The National Crime Agency has warned citizens about a highly proficient group of fraudsters who are posing as NCA officers to con innocent citizens, especially elderly and vulnerable ones, out of their life savings.
NCA warned that the fraudsters are contacting elderly and vulnerable people over the phone, identifying themselves as NCA officers by using fake NCA identity numbers and are adding to the bluff by citing the real NCA Control Centre phone number.
After identifying themselves as NCA officers and winning the trust of the victims, the fraudsters inform victims that they have been hacked and instruct them to move their savings to a safe account or to provide the officers remote access to their computers.
Impersonation fraud rose by over five times in the past year
Using this tactic, the fraudsters have been able to steal hundreds of thousands of pounds belonging to innocent victims. NCA states that the number of such reported fraud cases has risen from 75 in the 2017-18 financial year to 393 reports since April 2018.
"One case involved a 70-year-old man from London who transferred his life savings of £350,000 out of his account after crooks pretended to be NCA officers and staff from an IT security company. The victim allowed the men remote access to his computer after they said he had been hacked and needed to move his money to safe account," NCA said.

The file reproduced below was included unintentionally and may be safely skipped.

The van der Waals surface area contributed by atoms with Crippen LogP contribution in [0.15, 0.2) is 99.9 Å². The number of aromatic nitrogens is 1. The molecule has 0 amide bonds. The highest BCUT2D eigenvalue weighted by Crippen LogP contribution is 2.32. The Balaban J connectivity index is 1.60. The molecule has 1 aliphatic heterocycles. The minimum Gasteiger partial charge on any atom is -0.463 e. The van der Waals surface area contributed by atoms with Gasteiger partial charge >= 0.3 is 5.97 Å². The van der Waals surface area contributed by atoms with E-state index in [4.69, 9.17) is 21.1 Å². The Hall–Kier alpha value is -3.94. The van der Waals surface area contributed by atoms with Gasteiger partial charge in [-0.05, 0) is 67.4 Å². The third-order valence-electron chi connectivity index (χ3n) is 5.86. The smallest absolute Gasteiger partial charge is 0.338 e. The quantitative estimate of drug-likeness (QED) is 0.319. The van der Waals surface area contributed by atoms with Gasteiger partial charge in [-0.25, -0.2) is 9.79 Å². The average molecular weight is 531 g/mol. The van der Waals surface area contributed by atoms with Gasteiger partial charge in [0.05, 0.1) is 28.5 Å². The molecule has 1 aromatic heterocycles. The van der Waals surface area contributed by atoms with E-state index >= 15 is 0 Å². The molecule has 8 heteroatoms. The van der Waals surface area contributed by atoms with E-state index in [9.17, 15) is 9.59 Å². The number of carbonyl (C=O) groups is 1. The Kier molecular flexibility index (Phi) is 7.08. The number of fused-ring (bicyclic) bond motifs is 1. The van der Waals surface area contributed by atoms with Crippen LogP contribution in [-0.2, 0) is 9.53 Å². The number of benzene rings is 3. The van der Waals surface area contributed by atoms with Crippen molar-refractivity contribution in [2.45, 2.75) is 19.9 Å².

"NCA officers will never telephone anyone and ask for remote access to their computer, or ask for any personal or financial information. These fraudsters may sound very plausible or put pressure on you. Don’t let them," said Chris Hogben, Head of Security at the National Crime Agency.
"Even if you have the smallest doubt hang up, and use a different phone to call our Control Centre on 0370 496 7622. If the call was real we will be able to tell you. Elderly and vulnerable people are being specifically targeted. Tell your family and friends and help share this message," he added.
Impersonation attacks rose by 70% worldwide in 2019
Such impersonation attacks are quite common and are used extensively by online fraudsters and cyber criminals to con businesses and charities out of vast sums of money. Mimecast's State of Email Security report for 2019 revealed that impersonation attacks targeting businesses of all sizes across the world rose by almost 70 percent in 2019 compared to the previous year and 73 percent of organisations targeted by such attacks suffered financial losses, loss of sensitive data, and loss of customers.
While 40 percent of organisations targeted using impersonation attacks (that involve criminals impersonating C-Suite executives or trusted vendors to lure employees into sharing data, credentials, or transferring money) suffered data loss, 29 percent of those targeted suffered financial losses, and 28 percent of them suffered the loss of customers.
Last year, a survey carried out by Lloyds Bank and Get Safe Online revealed that between 2017 and 2018, the number of reported impersonation fraud cases rose by 58 percent, costing UK-based SMEs an average of £27,000 and impacting nearly half a million of them. Law firms bore the brunt of impersonation fraud scams, suffering 19 percent of all attacks, followed by HR professionals, IT workers and finance companies.